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L. D. Charkoudian, G.-S. Ying, J. E. Thorne, C. Foster, D. A. Jabs, G. A. Levy-Clarke, R. B. Nussenblatt, J. T. Rosenbaum, E. B. Suhler, J. H. Kempen; Intravenous Pulsed Corticosteroids for Ocular Inflammatory Diseases. Invest. Ophthalmol. Vis. Sci. 2010;51(13):5257.
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To evaluate the effectiveness and risk of complications of high-dose intravenous pulsed corticosteroids for non-infectious ocular inflammatory diseases.
108 eyes of seventy patients receiving pulsed intravenous corticosteroids for control of non-infectious ocular inflammatory disease were retrospectively identified at five centers. Visual acuity, level of inflammation, ocular examination features, and ocular or systemic complications were recorded by medical record review at every visit.
Approximately one-half of eyes achieved complete control of inflammation at one month after initiation of treatment (57%; 95% CI: 33-83%) and the majority of eyes achieved at least partial control (82%; 95% CI: 61-96%). By disease subtype, 54.7% (95% CI: 29.8-83.0%) of eyes with intraocular inflammatory disease attained complete control at one month versus 51.9% (95% CI: 25.6-83.7%) of non-uveitic eyes (mucous membrane pemphigoid, scleritis, etc.). Overall, most eyes (85%; 95% CI: 70-95%) exhibited clinically significant improvement in anterior chamber inflammation, whereas vitreous cells were less responsive (48%; 95% CI: 32-67%). There was a trend towards achieving 20/40 or better vision at one month (p=0.06). One patient developed a colon perforation during the three days of treatment and one had difficulty controlling diabetes mellitus following the infusion. No other systemic complications were recorded.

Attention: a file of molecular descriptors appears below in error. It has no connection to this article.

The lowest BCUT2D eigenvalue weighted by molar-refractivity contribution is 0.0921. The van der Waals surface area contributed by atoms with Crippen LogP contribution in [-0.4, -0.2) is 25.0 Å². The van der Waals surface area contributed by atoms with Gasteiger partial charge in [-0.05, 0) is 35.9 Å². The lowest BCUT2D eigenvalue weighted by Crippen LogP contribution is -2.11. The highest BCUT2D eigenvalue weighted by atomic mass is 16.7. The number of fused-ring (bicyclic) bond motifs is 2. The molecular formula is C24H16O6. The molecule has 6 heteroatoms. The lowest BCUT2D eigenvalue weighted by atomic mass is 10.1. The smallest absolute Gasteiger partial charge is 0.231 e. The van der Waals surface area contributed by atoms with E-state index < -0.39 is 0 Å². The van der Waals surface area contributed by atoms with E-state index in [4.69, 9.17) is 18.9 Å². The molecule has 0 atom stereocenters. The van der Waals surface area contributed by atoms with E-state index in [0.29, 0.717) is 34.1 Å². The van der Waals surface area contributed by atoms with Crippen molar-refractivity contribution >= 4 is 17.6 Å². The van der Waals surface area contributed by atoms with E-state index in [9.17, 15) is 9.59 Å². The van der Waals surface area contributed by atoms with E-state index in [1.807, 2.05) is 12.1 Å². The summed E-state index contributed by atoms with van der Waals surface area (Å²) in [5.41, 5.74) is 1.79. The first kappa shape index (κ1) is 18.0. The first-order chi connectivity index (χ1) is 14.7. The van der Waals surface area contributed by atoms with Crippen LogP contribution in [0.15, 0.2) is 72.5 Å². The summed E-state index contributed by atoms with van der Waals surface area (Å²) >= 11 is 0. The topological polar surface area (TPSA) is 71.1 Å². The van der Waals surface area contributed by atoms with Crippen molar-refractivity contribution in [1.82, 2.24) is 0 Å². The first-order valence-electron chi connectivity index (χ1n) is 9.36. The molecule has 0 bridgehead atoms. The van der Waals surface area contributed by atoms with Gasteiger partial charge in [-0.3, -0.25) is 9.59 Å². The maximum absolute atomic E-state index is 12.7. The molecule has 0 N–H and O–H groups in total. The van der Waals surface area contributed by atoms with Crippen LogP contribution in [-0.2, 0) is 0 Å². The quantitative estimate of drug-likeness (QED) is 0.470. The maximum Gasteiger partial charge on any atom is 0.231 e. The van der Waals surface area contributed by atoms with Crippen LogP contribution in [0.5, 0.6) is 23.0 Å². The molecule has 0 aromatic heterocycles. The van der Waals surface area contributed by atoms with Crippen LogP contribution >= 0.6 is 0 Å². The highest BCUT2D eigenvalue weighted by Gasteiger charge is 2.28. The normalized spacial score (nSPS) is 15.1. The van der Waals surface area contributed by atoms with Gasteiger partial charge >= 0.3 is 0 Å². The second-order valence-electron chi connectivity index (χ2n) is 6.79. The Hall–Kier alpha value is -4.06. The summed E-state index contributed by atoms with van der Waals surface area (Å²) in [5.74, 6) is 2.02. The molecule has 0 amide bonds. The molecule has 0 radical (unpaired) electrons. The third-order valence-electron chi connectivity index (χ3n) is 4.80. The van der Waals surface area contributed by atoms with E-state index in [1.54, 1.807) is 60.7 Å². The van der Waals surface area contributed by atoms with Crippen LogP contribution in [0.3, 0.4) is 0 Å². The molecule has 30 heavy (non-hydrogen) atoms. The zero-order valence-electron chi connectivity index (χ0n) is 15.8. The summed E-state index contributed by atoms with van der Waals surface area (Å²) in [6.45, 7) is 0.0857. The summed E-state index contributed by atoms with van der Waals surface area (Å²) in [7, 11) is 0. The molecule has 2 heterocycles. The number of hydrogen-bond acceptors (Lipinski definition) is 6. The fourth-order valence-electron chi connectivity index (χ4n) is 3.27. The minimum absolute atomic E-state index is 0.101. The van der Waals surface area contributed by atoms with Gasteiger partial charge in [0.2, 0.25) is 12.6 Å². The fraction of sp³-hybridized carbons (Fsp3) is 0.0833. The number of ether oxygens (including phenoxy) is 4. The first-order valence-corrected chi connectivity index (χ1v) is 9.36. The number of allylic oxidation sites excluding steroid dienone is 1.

Treatment of ocular inflammation with pulsed intravenous corticosteroids appears to be effective at one month for all major forms of ocular inflammatory disease. Minimal ocular and systemic complications were observed as a side effect of treatment. Further studies and follow-up are needed to fully investigate the potential of this therapy.
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